Steely Dan is an American rock band founded in 1971 in New York by Walter Becker (guitars, bass, backing vocals) and Donald Fagen (keyboards, lead vocals). Initially the band had a stable lineup, but in 1974 Becker and Fagen retired from live performances to become a studio-only band, opting to record with a revolving cast of session musicians. Rolling Stone has called them “the perfect musical antiheroes for the seventies”.
Becker and Fagen played together in a variety of bands from their time together studying at Bard College in Annandale-on-Hudson, New York. They later moved to Los Angeles, gathered a band of musicians, and began recording albums. Their first album, Can’t Buy a Thrill (1972), established a template for their career, blending elements of rock, jazz, Latin music, R&B, blues, and sophisticated studio production with cryptic and ironic lyrics. The band enjoyed critical and commercial success through seven studio albums, peaking with their top-selling album Aja, released in 1977. After the group disbanded in 1981, Becker and Fagen worked sporadically on solo projects through the 1980s, though a cult following remained devoted to the group’s work. Since reuniting in 1993, Steely Dan has toured steadily and released two albums of new material, the first of which, Two Against Nature, earned a Grammy Award for Album of the Year. Their final album of new studio material was 2003’s Everything Must Go, though the band has continued to release compilations, box sets, and live albums on a regular basis. After Becker’s death in 2017, Fagen reluctantly continued the group with himself as the sole official member.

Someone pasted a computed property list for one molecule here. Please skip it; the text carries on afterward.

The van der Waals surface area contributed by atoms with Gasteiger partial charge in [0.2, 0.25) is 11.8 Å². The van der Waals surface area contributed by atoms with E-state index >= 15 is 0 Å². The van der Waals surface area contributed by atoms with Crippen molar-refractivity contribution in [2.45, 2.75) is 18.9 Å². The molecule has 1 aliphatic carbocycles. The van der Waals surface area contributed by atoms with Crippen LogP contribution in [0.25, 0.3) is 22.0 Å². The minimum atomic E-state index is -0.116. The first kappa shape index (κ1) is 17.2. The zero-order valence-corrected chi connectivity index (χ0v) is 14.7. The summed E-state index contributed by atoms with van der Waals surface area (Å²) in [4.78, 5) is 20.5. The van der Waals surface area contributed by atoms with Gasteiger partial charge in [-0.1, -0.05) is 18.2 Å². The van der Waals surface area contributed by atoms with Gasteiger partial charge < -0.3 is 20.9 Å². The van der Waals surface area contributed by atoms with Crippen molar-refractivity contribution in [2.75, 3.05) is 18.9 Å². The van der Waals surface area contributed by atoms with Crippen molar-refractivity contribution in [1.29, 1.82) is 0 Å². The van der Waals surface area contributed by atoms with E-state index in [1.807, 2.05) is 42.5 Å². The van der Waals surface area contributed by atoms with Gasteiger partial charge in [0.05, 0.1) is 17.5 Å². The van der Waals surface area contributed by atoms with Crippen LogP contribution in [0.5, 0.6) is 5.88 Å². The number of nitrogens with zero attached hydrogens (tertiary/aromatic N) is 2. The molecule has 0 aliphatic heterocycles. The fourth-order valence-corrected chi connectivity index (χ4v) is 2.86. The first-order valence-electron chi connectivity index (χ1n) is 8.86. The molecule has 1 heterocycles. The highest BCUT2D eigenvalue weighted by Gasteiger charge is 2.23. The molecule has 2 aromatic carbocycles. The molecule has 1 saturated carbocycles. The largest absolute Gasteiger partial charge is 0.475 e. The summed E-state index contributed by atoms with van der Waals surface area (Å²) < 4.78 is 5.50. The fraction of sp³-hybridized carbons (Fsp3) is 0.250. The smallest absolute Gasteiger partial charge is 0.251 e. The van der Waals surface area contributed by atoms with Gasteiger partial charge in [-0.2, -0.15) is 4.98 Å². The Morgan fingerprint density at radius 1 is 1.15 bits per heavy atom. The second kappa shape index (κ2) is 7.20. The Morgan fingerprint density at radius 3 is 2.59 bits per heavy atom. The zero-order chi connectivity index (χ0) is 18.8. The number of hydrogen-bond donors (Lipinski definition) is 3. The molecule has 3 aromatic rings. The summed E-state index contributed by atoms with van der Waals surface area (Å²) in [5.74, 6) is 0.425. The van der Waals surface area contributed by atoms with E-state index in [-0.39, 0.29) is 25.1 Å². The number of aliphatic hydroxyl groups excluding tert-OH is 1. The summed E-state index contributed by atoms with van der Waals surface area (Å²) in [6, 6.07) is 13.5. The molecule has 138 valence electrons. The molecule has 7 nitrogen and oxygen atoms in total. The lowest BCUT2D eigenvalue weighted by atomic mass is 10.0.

They have sold more than 40 million albums worldwide and were inducted into the Rock and Roll Hall of Fame in March 2001. VH1 ranked Steely Dan at No. 82 on their list of the 100 Greatest Musical Artists of All Time. Rolling Stone ranked them No. 15 on its list of the 20 greatest duos of all time.
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